Thanks to the recently passed 2014 Farm Bill, federally subsidized crop insurance is an even bigger player in determining what the landscape looks like. That's troubling, considering that in recent years that impact has been mostly negative, since the program removes most of the risk associated with plowing up acres formerly considered too erosive, wet or otherwise marginal to produce a decent crop.
But perhaps this behemoth of a program can be a force for good. After all, crop insurance’s growing clout in federal farm policy makes it one of the last remaining programs for incentivizing farmers to put in place conservation production systems.
The Farm Bill's authors recognized the increasingly long shadow crop insurance casts over the land, and tried to address it by linking conservation compliance to insurance premium subsidies. Under the new rules, farmers must have in place basic soil and water stewardship on highly erodible or very wet land to qualify for subsidized insurance premiums.
That's a good step forward but may present challenging implementation issues, such as how an enforcement system is put in place. After all, past attempts to link federal agriculture program eligibility and conservation compliance have met with mixed results.
The Farm Bill also included a sodsaver provision that reduces crop insurance subsidies on land previously unplowed for crops. Again, this is an important step and could save some of our fast disappearing grasslands. But it should be pointed out that although the sodsaver restriction was originally sought nationwide, the final Farm Bill limited it to Minnesota, Iowa, South Dakota, North Dakota, Nebraska and Montana.
But farmers and soil conservationists are starting to talk about an even bigger opportunity for using crop insurance to promote stewardship farming. Why not use it to support farming systems that make farming less risky in this era of increasingly erratic climate? One example of a farming technique that is increasingly proving its powers of resiliency is cover cropping—growing non-commodity species like rye to protect fields and build soil health on acres that normally would be covered only a few months out of the year by corn and soybeans.
As we reported in this blog last month, recent farmer surveys in the Upper Mississippi River watershed are showing cover cropping provides the kind of soil health benefits that are not only good for the environment, but also economically viable. Cover cropping has proven particularly effective under less than ideal weather conditions, such as the Great Drought of 2012.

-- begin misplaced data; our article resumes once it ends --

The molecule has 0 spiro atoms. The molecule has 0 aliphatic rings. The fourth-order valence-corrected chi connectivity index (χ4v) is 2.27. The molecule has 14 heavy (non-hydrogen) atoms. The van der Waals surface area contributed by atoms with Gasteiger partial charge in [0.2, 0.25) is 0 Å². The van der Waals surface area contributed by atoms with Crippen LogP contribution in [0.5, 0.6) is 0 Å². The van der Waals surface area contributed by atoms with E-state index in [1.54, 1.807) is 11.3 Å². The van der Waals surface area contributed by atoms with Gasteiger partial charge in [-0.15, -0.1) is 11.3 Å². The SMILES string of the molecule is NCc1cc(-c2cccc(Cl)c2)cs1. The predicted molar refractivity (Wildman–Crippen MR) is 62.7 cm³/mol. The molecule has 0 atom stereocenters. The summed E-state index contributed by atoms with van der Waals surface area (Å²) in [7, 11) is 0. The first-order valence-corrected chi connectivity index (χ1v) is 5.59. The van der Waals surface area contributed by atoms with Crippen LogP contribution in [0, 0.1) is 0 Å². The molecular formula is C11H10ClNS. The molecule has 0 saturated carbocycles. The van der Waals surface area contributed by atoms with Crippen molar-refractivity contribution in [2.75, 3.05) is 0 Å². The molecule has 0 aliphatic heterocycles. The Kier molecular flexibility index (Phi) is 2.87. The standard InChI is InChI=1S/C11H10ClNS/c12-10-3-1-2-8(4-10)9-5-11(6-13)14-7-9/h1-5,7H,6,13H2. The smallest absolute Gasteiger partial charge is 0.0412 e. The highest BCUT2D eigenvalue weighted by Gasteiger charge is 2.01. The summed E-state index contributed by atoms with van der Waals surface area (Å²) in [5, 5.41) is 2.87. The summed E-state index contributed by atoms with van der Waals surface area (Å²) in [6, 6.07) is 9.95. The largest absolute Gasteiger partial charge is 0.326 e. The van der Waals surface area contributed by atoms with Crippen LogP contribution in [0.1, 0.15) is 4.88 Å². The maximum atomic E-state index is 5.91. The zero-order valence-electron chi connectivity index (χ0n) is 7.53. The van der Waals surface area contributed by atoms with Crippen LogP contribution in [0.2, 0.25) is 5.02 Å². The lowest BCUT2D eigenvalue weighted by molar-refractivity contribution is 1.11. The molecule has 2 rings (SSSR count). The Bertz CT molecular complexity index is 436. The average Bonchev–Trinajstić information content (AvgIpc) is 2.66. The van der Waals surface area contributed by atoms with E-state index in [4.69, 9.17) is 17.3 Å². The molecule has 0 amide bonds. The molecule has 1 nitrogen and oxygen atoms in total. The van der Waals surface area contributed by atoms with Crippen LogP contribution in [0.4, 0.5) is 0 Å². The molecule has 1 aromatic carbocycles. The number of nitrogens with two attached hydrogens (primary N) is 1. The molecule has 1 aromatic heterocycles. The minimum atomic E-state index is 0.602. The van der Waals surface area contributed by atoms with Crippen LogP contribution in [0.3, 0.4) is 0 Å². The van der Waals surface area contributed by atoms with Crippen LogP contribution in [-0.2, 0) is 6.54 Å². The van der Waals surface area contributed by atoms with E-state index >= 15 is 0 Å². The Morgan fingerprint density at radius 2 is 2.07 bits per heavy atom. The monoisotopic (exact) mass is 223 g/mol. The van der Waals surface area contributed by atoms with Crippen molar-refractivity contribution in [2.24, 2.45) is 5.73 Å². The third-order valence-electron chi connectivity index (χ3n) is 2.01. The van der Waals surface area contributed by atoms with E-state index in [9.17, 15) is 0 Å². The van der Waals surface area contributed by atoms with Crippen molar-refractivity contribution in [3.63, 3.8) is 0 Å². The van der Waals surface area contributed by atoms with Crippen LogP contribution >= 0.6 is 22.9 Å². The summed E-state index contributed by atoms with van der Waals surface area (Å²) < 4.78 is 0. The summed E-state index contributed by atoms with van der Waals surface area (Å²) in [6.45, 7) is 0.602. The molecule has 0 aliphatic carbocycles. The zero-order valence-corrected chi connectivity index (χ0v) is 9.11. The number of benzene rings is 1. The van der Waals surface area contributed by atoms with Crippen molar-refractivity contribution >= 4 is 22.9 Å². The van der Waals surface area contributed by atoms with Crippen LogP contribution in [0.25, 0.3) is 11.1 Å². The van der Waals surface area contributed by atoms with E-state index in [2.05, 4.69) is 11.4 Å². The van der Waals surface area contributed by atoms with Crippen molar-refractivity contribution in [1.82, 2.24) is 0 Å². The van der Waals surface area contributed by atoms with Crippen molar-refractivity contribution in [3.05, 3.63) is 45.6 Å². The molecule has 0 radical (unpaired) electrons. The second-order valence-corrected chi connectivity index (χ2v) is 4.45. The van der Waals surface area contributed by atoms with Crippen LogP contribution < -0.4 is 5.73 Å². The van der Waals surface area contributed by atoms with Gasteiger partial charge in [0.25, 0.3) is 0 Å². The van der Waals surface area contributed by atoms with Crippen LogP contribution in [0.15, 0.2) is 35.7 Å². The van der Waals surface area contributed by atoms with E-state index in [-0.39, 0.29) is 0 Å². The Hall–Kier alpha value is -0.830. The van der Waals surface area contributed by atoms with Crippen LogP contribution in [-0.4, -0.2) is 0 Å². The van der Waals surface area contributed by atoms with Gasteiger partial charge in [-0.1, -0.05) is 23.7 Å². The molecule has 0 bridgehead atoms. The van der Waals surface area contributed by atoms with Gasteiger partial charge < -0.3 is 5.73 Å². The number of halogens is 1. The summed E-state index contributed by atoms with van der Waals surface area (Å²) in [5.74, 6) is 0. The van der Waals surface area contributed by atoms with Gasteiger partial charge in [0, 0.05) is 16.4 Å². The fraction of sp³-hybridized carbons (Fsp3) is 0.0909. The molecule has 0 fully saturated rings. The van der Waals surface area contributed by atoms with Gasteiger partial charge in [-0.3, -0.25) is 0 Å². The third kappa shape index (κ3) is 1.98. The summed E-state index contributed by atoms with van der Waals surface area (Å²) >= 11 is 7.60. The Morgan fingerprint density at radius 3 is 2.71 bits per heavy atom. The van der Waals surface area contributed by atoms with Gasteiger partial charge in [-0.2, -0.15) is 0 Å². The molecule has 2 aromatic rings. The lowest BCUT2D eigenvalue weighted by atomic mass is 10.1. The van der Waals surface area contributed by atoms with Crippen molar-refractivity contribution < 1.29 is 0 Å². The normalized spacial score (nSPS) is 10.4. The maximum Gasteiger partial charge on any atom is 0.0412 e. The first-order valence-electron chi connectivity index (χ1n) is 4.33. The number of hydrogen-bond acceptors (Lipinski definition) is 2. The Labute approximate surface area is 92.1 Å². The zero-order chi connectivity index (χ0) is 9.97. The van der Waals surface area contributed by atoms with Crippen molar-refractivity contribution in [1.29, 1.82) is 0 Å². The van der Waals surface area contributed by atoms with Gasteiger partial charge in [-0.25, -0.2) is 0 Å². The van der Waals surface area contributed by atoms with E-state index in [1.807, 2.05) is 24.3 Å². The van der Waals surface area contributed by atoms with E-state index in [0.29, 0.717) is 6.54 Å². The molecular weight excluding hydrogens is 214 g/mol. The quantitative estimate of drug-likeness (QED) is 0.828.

But adoption of the technique still lags in the U.S.—one estimate is that only around 2 percent of farmland in the Mississippi River basin is cover-cropped each year. That's why during last month's National Conference on Cover Crops and Soil Health in Omaha, there was much talk about using crop insurance to get more cover on the land. Several conference presenters echoed the same sentiment: insurance reforms that recognize healthier soil as a lower risk to the public coffers may be one way to promote cover cropping.
"We need to build resiliency into our systems, because nature throws us curve balls," said Wayne Honeycutt, the Natural Resource Conservation Service's deputy chief for science and technology. "If something can be quantified as lower risk, then it only follows that it should translate into lower insurance rates and lower loan rates."
A quarter of the respondents to one of the recent cover crop surveys said a reduction in insurance premiums would give them an incentive to plant cover crops, according to Rob Myers, regional director of Extension Programs for the USDA's North Central Sustainable Agriculture Research and Education Program.
During the Omaha conference, Myers and others announced a goal of seeing U.S. cover cropped acres grow from the current estimate of three million to 20 million by 2020. Perhaps one way to reach that goal is to use the crop insurance system to directly reward farmers who take care of the soil.
“Just tie crop insurance to soil loss and you’d have 20 million acres of cover crops just like that,” said Gabe Brown, a North Dakota farmer who uses cover cropping as part of an integrated system involving mob grazing of cattle and no-till planting. During a panel discussion in Omaha, Brown said the current crop insurance program impedes innovation in agriculture by taking away the incentives for farmers to try things beyond the typical corn-soybean rotation. “On our farm we’ve built enough soil resiliency that we don’t need crop insurance.”
However, the Risk Management Agency (RMA) isn't convinced. And that's too bad, since the RMA administers the federal crop insurance program. It has its hands tied because the use of cover crops isn't always recognized as a “good farming practice,” said an RMA official who attended the Omaha conference. He added that RMA defers to university research on what is considered a sound, low-risk agricultural technique and the agency is "uncomfortable" with the fact that there isn't a lot of good research on cover cropping.
"In insurance we want an unbiased source of information," said the official.
I've been to the part of North Dakota where Gabe Brown and the other farmers and scientists he works with are proving that a diversity-based system that utilizes cover cropping can produce soils that resist everything from drought to wash-outs. In this case, a very unbiased source—the weather—has spoken.
Brian DeVore is the editor of the Land Stewardship Letter.